5 Tips for Securing Celebrity Speakers

By Kelsey Ogletree, June 6, 2014

In September, actor and director Kevin Spacey will take the stage for the closing keynote at Content Marketing World, the Content Marketing Institute’s annual conference, in Cleveland. The reason, says Kelley Whetsell of Meeting Demands and the event’s planner, is that he’s sort of an expert in the field, believe it or not. Back in August 2013, Kevin Spacey delivered a speech at the Edinburgh Television Festival in London that took the content marketing world by storm,” says Whetsell. “He was talking about the struggles to get a television network to pick up his series, ‘House of Cards.’ It was Netflix that took a chance on the series, and they created a groundbreaking distribution model by releasing the whole series on one day.” Spacey went on to speak about how to give people quality content in the ways they want it, and the speech resonated with content marketers. It wasn’t long before Whetsell and her team reached out to Spacey’s talente management, working on a speaking agreement.

Hiring a celebrity speaker doesn’t guarantee increased attendance, but it has its upsides. “The amount of traffic generated to your website through the promotion of a big name increases significantly,” Whetsell says. “It’s important to use all of your media channels to maximize your reach and exposure.” Whetsell shared what she considers her five most important tips to think about if you’re planning to secure a celebrity figure for an upcoming event.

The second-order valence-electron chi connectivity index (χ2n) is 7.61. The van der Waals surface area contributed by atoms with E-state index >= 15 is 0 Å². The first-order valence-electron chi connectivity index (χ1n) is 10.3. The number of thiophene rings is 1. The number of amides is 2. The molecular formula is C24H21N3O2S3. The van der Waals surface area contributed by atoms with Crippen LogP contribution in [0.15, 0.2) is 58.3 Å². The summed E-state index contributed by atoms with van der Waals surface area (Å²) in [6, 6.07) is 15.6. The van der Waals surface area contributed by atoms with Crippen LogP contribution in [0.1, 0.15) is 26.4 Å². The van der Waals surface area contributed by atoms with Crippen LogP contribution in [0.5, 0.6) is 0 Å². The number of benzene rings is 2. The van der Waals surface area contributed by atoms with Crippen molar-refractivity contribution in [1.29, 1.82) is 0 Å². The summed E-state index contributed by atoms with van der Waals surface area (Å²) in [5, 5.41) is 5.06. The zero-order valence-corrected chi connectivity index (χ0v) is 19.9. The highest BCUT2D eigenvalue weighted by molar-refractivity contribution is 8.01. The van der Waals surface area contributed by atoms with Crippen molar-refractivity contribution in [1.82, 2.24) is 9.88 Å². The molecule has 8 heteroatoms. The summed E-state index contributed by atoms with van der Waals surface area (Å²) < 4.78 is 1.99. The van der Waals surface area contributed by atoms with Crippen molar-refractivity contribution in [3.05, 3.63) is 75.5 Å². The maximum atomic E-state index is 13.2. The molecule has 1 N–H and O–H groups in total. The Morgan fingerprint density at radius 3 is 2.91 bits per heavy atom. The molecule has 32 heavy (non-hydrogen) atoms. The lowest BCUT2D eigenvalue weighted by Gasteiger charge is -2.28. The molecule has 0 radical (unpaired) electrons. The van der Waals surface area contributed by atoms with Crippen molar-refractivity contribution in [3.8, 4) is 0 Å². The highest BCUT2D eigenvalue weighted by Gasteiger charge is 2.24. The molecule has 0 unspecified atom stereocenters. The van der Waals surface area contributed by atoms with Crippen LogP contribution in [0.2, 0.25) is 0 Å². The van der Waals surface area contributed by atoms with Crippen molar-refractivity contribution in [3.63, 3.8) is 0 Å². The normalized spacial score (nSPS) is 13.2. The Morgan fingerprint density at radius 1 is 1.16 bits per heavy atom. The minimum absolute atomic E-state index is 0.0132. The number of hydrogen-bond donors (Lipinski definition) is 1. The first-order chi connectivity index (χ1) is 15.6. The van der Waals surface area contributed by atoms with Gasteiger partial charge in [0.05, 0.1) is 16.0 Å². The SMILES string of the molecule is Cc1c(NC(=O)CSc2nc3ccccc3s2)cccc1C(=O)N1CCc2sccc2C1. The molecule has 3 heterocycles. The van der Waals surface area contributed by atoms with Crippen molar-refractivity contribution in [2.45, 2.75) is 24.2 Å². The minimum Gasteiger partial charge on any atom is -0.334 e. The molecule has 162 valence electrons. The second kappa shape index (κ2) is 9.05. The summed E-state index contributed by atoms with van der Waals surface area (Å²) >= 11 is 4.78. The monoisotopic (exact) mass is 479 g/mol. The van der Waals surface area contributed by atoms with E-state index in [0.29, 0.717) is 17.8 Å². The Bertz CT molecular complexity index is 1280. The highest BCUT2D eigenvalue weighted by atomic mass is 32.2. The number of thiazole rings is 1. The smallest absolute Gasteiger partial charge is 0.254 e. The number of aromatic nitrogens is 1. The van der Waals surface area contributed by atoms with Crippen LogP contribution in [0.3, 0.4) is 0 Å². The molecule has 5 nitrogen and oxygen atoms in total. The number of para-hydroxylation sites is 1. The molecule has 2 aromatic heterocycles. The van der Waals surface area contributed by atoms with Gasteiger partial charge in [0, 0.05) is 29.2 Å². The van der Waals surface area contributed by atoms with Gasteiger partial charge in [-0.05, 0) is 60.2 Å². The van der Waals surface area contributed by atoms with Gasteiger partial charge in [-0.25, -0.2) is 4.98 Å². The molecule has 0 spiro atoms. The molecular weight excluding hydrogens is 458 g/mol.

1. Make sure there’s a connection. Spacey is a content marketer, in a way, though the connection isn’t immediately obvious. But when you’re looking for a big name, you have to make the connection to your audience and content.

2. Know your budget. You have to know how much you’re willing to spend before you begin reaching out to potential speakers. Fees and terms for talent vary greatly.

3. Fully outline the scope of your project. When you approach a potential speaker, clearly identify what you expect of them. Are they just presenting? What is the format for the presentation? Do they need to do a meet and greet with your audience? Are they expected to do press interviews?

4. Study a speaker’s schedule. If you are considering an actor or entertainer for your session, you need to know if they are touring or are in active production on a television series or movie. That can knock the candidate out of the running right away and help you identify a different target.

5. Don’t be afraid to negotiation. Even celebrity speakers are willing to bend a little in terms of agreements and pricing.

Barna Group's Bill Denzel explores how the current state of faith in America could affect the faith-based events industry.

Add these four books to your fall reading list. You won't be disappointed with these reads, which will spark new ideas inside and outside of the workplace.

Each day, you make approximately 35,000 decisions. Which ones should be "no," and what's the best way to deliver that message?

Kids across the nation attend VBS each summer, proving its planners are on the right track. Incorporate their best practices into your next event.

The 2017 Culture Shapers are a group of seven young professionals who are making a mark in the faith-based events industry, changing the way we work.

Before Connect Faith happens Oct. 24 - 26 at Duke Energy Convention Center in Cincinnati, familiarize yourself with the city. You're going to love it!

To be a more effective negotiator, meeting planners will learn how hotels evaluate their businesses and manage their inventory of space, rates and dates.

Latest